It’s Supermarket Employees Day

I often see Lucas stocking the refrigerated produce display cases at my neighborhood Hy-Vee Supermarket. He’s a cheery 40-something guy who was hired by the supermarket last summer. I first met Lucas when he worked part-time at the Goodwill Store. His thrift store gig was a stopgap job between his work as a roofing company employee. Lucas had suffered two bouts of sunstroke as a result of installing shingles in summertime heat. (Roofs are extremely hot in the summer.)

Lucas embodies the supermarket chain’s slogan “Where there’s a helpful smile, in every aisle”. He’s thankful that his new job as a full-time employee helps him provide a steady income for his family. Lucas knows that I used to be a produce manager during my college days so we have traded “war stories” about the craziness of grocery store culture. Lucas says he’s still amazed at how many “Karens” he encounters each day. I used to get harrassed by them too, back before they were called “Karens”.

Meanwhile, two other Hy-Vee employees have become closer acquaintances and like to engage in brief small-talk whenever they see me in the store. Ethyl works in the dairy department, she’s usually stocking cottage cheese and yogurt when we chat for awhile. Ethyl will be retiring later this year. She looks forward to resting her weary knees and feet.

Then there’s Clark. He was promoted recently from being a cashier to taking over as frozen foods manager. He enjoys camping in any of the Nebraska State Parks with his wife on his days off duty. Clark has an outgoing personality that jibes well with managing the other frozen foods department employees. Clark has also traded “war stories” about the retail grocery business because he knows that in addition to my past as a produce manager, I was also a frozen foods manager. Aside from a few technological advancements, little has changed about managing retail frozen foods.

Jerry, one of my casual friends, has worked as a stocking clerk, cashier, and shopping cart organizer for at least two decades. Jerry usually shares a joke or anecdote with me whenever he notices me. He will probably retire from his job in the next year or two.

Then there’s the cashier, Elena. Back in the day, I often ended up at her check-out lane. Now that the store has converted to self-checkouts, Elena spends most of her shift supervising customers at the machines. Whenever Elena is on duty, she usually greets me by name and spends a minute sharing small-talk.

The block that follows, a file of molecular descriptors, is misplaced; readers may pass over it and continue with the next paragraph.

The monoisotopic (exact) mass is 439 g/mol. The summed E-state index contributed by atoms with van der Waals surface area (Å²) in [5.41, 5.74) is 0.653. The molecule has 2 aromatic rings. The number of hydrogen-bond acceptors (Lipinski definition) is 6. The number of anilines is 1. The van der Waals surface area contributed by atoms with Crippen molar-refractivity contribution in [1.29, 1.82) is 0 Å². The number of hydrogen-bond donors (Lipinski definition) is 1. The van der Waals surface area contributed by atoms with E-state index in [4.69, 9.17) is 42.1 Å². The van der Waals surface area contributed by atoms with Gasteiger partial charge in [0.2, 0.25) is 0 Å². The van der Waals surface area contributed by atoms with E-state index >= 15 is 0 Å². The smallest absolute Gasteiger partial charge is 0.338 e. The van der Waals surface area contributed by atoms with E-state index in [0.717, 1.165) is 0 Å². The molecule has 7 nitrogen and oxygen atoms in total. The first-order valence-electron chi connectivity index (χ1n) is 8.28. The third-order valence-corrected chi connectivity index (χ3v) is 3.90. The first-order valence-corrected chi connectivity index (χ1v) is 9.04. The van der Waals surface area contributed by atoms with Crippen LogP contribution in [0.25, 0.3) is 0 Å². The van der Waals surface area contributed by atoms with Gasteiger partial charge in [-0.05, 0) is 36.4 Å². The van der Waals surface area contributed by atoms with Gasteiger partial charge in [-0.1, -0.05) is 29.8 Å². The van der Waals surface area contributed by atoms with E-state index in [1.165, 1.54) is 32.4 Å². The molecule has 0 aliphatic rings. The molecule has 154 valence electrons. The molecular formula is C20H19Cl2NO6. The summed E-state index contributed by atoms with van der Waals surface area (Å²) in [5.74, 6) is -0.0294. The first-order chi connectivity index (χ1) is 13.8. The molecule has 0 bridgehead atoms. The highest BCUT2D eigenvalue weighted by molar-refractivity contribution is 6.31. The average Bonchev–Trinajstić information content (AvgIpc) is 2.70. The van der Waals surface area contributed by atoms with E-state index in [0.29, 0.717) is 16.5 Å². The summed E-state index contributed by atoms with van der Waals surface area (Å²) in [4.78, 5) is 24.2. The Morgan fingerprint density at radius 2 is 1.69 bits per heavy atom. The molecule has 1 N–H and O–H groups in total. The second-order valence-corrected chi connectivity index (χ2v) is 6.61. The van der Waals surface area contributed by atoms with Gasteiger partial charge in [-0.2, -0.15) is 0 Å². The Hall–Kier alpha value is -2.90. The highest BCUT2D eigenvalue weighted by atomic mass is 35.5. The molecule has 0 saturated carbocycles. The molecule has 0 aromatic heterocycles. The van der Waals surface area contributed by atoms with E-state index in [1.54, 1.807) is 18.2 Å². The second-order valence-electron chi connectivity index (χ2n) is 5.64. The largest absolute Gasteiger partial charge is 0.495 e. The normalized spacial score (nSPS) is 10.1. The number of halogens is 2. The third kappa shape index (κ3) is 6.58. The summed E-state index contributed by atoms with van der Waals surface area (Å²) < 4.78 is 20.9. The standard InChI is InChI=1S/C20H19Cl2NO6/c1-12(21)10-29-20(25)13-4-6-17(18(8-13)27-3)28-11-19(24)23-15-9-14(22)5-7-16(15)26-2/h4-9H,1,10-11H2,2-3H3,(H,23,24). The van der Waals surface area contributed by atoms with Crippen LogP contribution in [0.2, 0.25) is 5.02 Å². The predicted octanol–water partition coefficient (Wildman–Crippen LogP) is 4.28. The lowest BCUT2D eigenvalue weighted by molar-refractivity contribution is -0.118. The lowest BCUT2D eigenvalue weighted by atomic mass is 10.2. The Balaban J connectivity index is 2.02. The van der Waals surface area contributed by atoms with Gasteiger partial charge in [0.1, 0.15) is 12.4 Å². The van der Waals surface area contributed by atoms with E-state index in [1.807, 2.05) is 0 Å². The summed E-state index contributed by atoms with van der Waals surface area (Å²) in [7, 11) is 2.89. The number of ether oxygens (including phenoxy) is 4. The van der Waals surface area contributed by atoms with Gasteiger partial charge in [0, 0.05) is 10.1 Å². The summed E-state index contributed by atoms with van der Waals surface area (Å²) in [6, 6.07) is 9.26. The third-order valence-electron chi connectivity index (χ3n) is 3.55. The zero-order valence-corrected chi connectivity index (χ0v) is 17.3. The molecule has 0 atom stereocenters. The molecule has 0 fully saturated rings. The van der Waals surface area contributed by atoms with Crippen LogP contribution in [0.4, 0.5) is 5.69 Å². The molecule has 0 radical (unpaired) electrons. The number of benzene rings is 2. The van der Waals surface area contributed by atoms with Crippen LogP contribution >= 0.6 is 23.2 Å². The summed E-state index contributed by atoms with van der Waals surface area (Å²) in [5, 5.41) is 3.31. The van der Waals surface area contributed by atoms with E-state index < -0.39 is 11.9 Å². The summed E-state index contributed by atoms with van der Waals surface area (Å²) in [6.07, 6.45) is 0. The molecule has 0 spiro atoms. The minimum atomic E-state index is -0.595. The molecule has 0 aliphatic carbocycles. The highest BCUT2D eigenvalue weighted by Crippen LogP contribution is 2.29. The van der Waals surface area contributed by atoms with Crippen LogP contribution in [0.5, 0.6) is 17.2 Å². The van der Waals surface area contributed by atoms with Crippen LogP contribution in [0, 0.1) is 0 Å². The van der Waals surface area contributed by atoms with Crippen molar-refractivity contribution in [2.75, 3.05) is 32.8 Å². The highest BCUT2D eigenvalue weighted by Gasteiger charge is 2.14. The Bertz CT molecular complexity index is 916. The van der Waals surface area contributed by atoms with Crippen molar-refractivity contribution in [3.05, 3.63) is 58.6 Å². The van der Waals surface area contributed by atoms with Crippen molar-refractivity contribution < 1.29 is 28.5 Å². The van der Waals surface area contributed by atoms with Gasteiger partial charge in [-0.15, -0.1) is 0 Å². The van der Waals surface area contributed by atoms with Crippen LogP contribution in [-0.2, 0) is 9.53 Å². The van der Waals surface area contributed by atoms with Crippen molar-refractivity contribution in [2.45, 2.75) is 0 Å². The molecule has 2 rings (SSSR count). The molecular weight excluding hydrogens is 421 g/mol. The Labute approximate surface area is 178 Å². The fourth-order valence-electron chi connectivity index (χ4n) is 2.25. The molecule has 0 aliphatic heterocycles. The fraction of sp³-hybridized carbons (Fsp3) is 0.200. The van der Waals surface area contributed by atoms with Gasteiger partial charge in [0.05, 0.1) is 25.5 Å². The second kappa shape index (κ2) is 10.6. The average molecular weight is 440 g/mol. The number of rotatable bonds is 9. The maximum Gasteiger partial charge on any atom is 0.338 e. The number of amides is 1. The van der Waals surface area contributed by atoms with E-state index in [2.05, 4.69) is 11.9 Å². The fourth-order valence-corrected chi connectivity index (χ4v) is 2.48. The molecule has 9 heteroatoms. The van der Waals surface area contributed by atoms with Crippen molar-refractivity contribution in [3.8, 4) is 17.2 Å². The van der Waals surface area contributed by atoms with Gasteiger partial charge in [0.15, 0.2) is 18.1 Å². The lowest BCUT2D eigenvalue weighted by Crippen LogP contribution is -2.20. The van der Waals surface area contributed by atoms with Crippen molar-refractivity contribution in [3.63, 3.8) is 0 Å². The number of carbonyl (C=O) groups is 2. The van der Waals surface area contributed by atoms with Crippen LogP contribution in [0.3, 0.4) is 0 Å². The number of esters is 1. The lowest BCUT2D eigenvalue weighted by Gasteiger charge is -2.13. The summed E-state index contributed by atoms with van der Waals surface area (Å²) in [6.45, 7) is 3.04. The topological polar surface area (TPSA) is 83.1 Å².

These are some of the folks I salute today on National Supermarket Employees Day. As a former supermarket employee, I know that supermarkets are not always super for the workers. Just know that when a customer requests a particular item that is missing from the display shelf, the clerk will eventually find the box of them–stacked at the bottom of a 20-foot tall stack of other merchandise. By the time he is able to get to the item and bring it to the aisle, the customer has decided she doesn’t want it after all.

If the reader works in the retail grocery business, please know that most of your customers appreciate what you do. Take a moment to pat yourself on the back. Hopefully your supervisor will also acknowledge you today, too.


The Blue Jay of Happiness quotes my friend Jerry. “The gossip mill regarding interdepartmental relationships never disappoints.”

About swabby429

An eclectic guy who likes to observe the world around him and comment about those observations.
This entry was posted in cultural highlights, Friendship, Hometown, Meanderings and tagged , , . Bookmark the permalink.

4 Responses to It’s Supermarket Employees Day

  1. Love your post. Very heartwarming 🙂

  2. bronlima says:

    The beauty of seeing and interacting with people. Often we stumble blindly through our day to day routines, never troubling to take off our blinkers. A salute to the workers, and for those who (unlike Karens) can enrich their own lives simply by appreciating and valuing others,

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